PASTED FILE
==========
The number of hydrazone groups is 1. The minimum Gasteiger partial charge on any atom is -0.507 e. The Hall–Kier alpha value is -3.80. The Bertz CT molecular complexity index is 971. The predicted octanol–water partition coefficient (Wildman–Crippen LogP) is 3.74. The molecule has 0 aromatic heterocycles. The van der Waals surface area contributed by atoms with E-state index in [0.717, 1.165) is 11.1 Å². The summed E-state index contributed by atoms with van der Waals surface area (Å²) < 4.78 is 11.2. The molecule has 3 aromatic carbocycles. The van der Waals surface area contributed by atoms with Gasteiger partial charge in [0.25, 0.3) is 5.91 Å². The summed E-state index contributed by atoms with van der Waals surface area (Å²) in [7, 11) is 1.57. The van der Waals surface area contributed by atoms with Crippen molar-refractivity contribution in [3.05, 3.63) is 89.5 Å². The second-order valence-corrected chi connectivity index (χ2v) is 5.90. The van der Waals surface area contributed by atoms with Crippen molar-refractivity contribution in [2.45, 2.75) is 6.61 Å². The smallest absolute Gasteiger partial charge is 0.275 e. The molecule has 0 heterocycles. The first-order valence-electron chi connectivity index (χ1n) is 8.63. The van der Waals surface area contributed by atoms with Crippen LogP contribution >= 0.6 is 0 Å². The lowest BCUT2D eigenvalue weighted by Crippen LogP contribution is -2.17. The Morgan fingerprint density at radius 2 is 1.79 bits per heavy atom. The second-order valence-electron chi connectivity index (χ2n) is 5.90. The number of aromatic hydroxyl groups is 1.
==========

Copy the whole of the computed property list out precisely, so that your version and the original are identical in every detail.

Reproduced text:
The number of hydrazone groups is 1. The minimum Gasteiger partial charge on any atom is -0.507 e. The Hall–Kier alpha value is -3.80. The Bertz CT molecular complexity index is 971. The predicted octanol–water partition coefficient (Wildman–Crippen LogP) is 3.74. The molecule has 0 aromatic heterocycles. The van der Waals surface area contributed by atoms with E-state index in [0.717, 1.165) is 11.1 Å². The summed E-state index contributed by atoms with van der Waals surface area (Å²) < 4.78 is 11.2. The molecule has 3 aromatic carbocycles. The van der Waals surface area contributed by atoms with Gasteiger partial charge in [0.25, 0.3) is 5.91 Å². The summed E-state index contributed by atoms with van der Waals surface area (Å²) in [7, 11) is 1.57. The van der Waals surface area contributed by atoms with Crippen molar-refractivity contribution in [3.05, 3.63) is 89.5 Å². The second-order valence-corrected chi connectivity index (χ2v) is 5.90. The van der Waals surface area contributed by atoms with Crippen molar-refractivity contribution in [2.45, 2.75) is 6.61 Å². The smallest absolute Gasteiger partial charge is 0.275 e. The molecule has 0 heterocycles. The first-order valence-electron chi connectivity index (χ1n) is 8.63. The van der Waals surface area contributed by atoms with Crippen LogP contribution >= 0.6 is 0 Å². The lowest BCUT2D eigenvalue weighted by Crippen LogP contribution is -2.17. The Morgan fingerprint density at radius 2 is 1.79 bits per heavy atom. The second-order valence-electron chi connectivity index (χ2n) is 5.90. The number of aromatic hydroxyl groups is 1.